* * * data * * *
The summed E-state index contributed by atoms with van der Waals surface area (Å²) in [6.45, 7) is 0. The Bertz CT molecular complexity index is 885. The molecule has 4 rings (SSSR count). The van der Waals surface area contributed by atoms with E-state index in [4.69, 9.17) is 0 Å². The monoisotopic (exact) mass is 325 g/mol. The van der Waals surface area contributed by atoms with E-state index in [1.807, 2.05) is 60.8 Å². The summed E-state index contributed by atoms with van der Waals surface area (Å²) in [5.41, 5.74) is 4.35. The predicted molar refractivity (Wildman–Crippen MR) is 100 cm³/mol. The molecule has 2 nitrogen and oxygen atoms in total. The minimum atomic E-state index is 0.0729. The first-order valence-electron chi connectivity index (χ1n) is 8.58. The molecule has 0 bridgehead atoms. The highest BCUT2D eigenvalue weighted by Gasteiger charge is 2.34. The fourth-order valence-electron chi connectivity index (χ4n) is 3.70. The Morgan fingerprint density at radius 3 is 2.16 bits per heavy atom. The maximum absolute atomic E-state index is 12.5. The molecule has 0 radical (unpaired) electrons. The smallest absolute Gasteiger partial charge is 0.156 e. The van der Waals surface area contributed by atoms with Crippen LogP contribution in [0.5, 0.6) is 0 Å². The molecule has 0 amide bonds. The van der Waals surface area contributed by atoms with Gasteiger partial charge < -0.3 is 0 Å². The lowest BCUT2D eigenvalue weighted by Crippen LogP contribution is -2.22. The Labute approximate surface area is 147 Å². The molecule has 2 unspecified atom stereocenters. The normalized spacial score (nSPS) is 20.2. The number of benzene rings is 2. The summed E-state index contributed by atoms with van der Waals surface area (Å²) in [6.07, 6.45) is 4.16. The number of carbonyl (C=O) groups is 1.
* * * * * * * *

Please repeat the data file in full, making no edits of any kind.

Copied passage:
The summed E-state index contributed by atoms with van der Waals surface area (Å²) in [6.45, 7) is 0. The Bertz CT molecular complexity index is 885. The molecule has 4 rings (SSSR count). The van der Waals surface area contributed by atoms with E-state index in [4.69, 9.17) is 0 Å². The monoisotopic (exact) mass is 325 g/mol. The van der Waals surface area contributed by atoms with E-state index in [1.807, 2.05) is 60.8 Å². The summed E-state index contributed by atoms with van der Waals surface area (Å²) in [5.41, 5.74) is 4.35. The predicted molar refractivity (Wildman–Crippen MR) is 100 cm³/mol. The molecule has 2 nitrogen and oxygen atoms in total. The minimum atomic E-state index is 0.0729. The first-order valence-electron chi connectivity index (χ1n) is 8.58. The molecule has 0 bridgehead atoms. The highest BCUT2D eigenvalue weighted by Gasteiger charge is 2.34. The fourth-order valence-electron chi connectivity index (χ4n) is 3.70. The Morgan fingerprint density at radius 3 is 2.16 bits per heavy atom. The maximum absolute atomic E-state index is 12.5. The molecule has 0 radical (unpaired) electrons. The smallest absolute Gasteiger partial charge is 0.156 e. The van der Waals surface area contributed by atoms with Crippen LogP contribution in [0.5, 0.6) is 0 Å². The molecule has 0 amide bonds. The van der Waals surface area contributed by atoms with Gasteiger partial charge < -0.3 is 0 Å². The lowest BCUT2D eigenvalue weighted by Crippen LogP contribution is -2.22. The Labute approximate surface area is 147 Å². The molecule has 2 unspecified atom stereocenters. The normalized spacial score (nSPS) is 20.2. The number of benzene rings is 2. The summed E-state index contributed by atoms with van der Waals surface area (Å²) in [6.07, 6.45) is 4.16. The number of carbonyl (C=O) groups is 1.